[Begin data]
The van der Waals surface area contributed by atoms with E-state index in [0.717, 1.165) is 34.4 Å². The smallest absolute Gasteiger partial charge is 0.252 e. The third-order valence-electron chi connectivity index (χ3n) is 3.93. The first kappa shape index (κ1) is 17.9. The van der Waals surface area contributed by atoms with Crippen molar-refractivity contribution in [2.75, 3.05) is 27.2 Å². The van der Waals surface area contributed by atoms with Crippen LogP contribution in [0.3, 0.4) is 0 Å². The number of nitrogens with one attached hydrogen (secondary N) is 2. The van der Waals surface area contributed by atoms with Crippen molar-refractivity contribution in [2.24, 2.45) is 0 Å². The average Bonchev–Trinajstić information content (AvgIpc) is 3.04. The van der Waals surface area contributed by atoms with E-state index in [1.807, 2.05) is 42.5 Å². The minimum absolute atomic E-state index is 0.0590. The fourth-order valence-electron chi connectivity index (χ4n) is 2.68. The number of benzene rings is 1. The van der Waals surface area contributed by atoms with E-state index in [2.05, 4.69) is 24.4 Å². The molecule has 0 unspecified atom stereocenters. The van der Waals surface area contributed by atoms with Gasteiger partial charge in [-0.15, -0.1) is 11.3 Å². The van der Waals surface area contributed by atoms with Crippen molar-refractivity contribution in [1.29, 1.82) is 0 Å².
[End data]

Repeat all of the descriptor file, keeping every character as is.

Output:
The van der Waals surface area contributed by atoms with E-state index in [0.717, 1.165) is 34.4 Å². The smallest absolute Gasteiger partial charge is 0.252 e. The third-order valence-electron chi connectivity index (χ3n) is 3.93. The first kappa shape index (κ1) is 17.9. The van der Waals surface area contributed by atoms with Crippen molar-refractivity contribution in [2.75, 3.05) is 27.2 Å². The van der Waals surface area contributed by atoms with Crippen LogP contribution in [0.3, 0.4) is 0 Å². The number of nitrogens with one attached hydrogen (secondary N) is 2. The van der Waals surface area contributed by atoms with Crippen molar-refractivity contribution in [2.24, 2.45) is 0 Å². The average Bonchev–Trinajstić information content (AvgIpc) is 3.04. The van der Waals surface area contributed by atoms with E-state index in [1.807, 2.05) is 42.5 Å². The minimum absolute atomic E-state index is 0.0590. The fourth-order valence-electron chi connectivity index (χ4n) is 2.68. The number of benzene rings is 1. The van der Waals surface area contributed by atoms with E-state index in [2.05, 4.69) is 24.4 Å². The molecule has 0 unspecified atom stereocenters. The van der Waals surface area contributed by atoms with Gasteiger partial charge in [-0.15, -0.1) is 11.3 Å². The van der Waals surface area contributed by atoms with Crippen molar-refractivity contribution in [1.29, 1.82) is 0 Å².